On The Conservative Treehouse, we readers are being treated to a superb analysis by the key poster known as SD, for Sundance, of how the Republican Establishment has made plans to win the 2016 Presidential nomination for Jeb Bush.
Too bad Donald Trump apparently is throwing a monkey wrench in to those plans – bwahahahaha!
In the discussion thread of this blog post was this naïve comment:
OMG. I bet Trump has had some amazing follow-the-money investigation going on. The next step is to figure out a way to hand an olive branch to Wall Street so they can bow out gracefully – when the time comes to cut bait. I don’t see all-out-war working in the long run.
Here is our answer:
OK, forget the olive branches. This is the big problem with nice people. They think you have to be nice all the time. Not so. When you are in a battle to the death, it is not the time for nice.
It took me a while to understand what SD is saying. Yes, I’m slow. But then I recalled my own previous political battles. Started out innocent, inexperienced, naïve. Finally, we won one. Then another. And another. “We” was my DH and me and a gaggle of other interested parties. Different ones for different battles.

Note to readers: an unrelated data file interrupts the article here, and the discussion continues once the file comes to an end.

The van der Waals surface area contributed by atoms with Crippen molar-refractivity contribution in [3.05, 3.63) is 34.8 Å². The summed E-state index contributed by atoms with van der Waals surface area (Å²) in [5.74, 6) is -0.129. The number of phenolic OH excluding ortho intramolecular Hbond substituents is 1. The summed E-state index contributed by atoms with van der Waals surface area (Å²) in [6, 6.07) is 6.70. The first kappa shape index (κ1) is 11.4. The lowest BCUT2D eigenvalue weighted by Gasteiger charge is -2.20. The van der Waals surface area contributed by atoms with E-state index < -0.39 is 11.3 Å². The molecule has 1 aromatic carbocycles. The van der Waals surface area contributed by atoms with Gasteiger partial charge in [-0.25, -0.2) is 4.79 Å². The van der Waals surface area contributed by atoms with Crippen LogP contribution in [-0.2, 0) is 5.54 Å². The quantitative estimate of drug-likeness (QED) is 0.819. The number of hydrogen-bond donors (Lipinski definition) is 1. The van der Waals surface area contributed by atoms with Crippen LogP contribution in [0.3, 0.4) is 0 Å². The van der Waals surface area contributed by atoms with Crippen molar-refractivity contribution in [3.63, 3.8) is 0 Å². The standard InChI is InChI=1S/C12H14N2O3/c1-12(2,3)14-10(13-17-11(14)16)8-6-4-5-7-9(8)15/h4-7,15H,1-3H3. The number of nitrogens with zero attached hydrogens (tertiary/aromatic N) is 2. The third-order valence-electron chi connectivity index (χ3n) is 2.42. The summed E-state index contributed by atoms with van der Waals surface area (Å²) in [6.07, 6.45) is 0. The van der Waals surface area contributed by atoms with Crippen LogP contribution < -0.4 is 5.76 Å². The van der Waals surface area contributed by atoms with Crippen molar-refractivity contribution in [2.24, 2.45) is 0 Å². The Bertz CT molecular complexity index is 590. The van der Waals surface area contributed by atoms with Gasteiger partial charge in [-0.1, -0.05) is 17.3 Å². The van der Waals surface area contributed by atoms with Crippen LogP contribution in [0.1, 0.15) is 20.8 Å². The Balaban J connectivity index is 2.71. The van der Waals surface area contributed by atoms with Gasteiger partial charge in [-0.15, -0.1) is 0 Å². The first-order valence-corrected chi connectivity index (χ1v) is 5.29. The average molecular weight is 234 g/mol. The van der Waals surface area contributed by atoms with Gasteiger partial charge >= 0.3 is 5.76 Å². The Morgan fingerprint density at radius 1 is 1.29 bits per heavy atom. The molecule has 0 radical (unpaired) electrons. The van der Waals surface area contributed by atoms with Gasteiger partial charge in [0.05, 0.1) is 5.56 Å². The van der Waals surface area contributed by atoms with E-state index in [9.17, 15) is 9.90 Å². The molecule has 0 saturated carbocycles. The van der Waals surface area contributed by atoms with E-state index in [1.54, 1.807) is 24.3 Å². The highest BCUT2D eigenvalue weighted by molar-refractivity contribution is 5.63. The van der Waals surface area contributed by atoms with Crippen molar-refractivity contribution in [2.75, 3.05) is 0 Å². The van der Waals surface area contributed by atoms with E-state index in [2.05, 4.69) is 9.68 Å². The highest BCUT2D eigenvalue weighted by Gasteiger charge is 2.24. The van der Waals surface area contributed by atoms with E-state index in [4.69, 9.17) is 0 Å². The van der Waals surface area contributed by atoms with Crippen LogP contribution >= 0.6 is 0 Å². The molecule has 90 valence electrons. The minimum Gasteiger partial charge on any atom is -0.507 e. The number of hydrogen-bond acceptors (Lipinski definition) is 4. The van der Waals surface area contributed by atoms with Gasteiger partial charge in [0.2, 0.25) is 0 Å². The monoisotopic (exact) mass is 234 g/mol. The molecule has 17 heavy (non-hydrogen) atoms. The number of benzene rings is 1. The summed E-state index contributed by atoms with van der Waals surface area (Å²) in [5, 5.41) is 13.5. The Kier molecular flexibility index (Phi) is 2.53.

With each battle, local issues only, we learned more and got stronger. We fought urban renewal twice, a sign ordinance, and a room tax – twice. We had no chance, the whole establishment was against us, but we won them all.
1. Stay intensely focused on the issues and the opponents.
2. Fight until the very end of the voting day… and beyond. (you don’t know whether you might have to fight a challenge, or the same issue over again – so don’t leave any loose ends. Check vote totals a couple of days after the election.)
3. Give people a positive reason to want to vote your way. Negative campaigning may work for candidate races, but it doesn’t work for issue races. Yes, you have to let voters know why it is bad to vote the wrong way, but you have to go the next step and make them feel good about voting your way.
4. Get into the weeds. Know everything about the proposal you are opposing, the election rules, your opponents, and your supporters.
5. Raise your own money and, if you have a committee, you and they all should contribute as much as they can. They should commit to getting the money. Don’t accept money from outside the group that you did not ask for.
6. Hold short, infrequent meetings, but stay in near-constant email contact.
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These are hard-won lessons and IFO has at least one example for each one. One day she may write a book.
We have been involved, peripherally, in a few candidate campaigns, and she assures you that they are a completely different animal. The rules above are helpful, but we would guess there is much more to winning than there is in an issue campaign. Personalities alone can wreck a plan.
So, get out there and get involved. Winning one of those fights is the highest high you can experience outside of sex or baseball.